High intensity social conflict in the Swiss albino mouse induces analgesia modulated by 5-HT1A receptors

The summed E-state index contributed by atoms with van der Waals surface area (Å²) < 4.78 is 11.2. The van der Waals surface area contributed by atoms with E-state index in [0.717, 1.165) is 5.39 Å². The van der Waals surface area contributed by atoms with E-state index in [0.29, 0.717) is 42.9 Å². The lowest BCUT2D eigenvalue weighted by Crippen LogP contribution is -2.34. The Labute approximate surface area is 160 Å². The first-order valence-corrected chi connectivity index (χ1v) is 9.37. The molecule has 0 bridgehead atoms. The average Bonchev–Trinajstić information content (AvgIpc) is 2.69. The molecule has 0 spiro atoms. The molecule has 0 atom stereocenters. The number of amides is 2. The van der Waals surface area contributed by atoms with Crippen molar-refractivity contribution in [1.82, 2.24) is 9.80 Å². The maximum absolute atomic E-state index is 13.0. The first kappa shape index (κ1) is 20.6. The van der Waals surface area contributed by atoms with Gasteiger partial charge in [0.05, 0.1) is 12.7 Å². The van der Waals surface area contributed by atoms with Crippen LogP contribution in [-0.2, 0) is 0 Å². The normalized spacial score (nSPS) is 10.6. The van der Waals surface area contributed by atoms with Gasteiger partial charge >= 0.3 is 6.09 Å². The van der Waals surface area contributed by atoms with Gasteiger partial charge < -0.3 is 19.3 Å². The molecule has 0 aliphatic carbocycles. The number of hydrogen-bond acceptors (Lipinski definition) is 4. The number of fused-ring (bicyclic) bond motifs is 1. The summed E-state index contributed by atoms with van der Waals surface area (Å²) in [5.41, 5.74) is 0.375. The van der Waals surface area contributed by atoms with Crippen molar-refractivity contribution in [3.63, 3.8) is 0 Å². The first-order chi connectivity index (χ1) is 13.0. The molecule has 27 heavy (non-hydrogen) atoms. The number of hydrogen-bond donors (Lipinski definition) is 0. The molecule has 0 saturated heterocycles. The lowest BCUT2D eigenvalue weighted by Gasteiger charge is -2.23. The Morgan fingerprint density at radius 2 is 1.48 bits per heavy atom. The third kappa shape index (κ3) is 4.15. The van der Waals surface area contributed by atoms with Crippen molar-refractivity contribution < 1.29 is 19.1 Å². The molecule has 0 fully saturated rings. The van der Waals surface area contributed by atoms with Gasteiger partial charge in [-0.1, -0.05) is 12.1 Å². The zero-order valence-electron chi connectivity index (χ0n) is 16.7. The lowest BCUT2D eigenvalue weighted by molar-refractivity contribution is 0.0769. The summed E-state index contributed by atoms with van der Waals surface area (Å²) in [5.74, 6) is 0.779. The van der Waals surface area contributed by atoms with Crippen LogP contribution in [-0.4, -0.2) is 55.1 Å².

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Social conflict between mice produces analgesia in the attacked mouse. Both the magnitude and type (opioid or nonopioid) of this analgesia have been related to attack intensity and strain of mouse. In the present study low intensity social conflict (7 bites) did not produce analgesia, whereas high intensity - 30 and 60 bites interactions produced, respectively, short-lasting (5 min) and very short-lasting (1 min) analgesia in Swiss albino mice, when compared with nonaggressive interaction (0 bite). The 30 bites aggressive interaction induced analgesia (AIIA) was not affected by IP injection of either naloxone (5.0 and 7.5 mg/kg) or diazepam (0.5, 1.0, 2.0 and 4.0 mg/kg). However, this attack-induced analgesia was reduced after IP administration of the 5-HT1A agonists, gepirone (0.3 and 3.0 mg/kg) and BAY R 1531 (0.01 mg/kg). These results indicate that the analgesia induced by 30 bites social conflict in Swiss albino mice does not involve opioid and GABA-benzodiazepine (GABA-BZD) mechanisms. In addition, they suggest that high-intensity social conflict activates serotonergic pain modulatory systems that act through 5-HT1A receptors. Copyright (C) 1997 Elsevier B.V.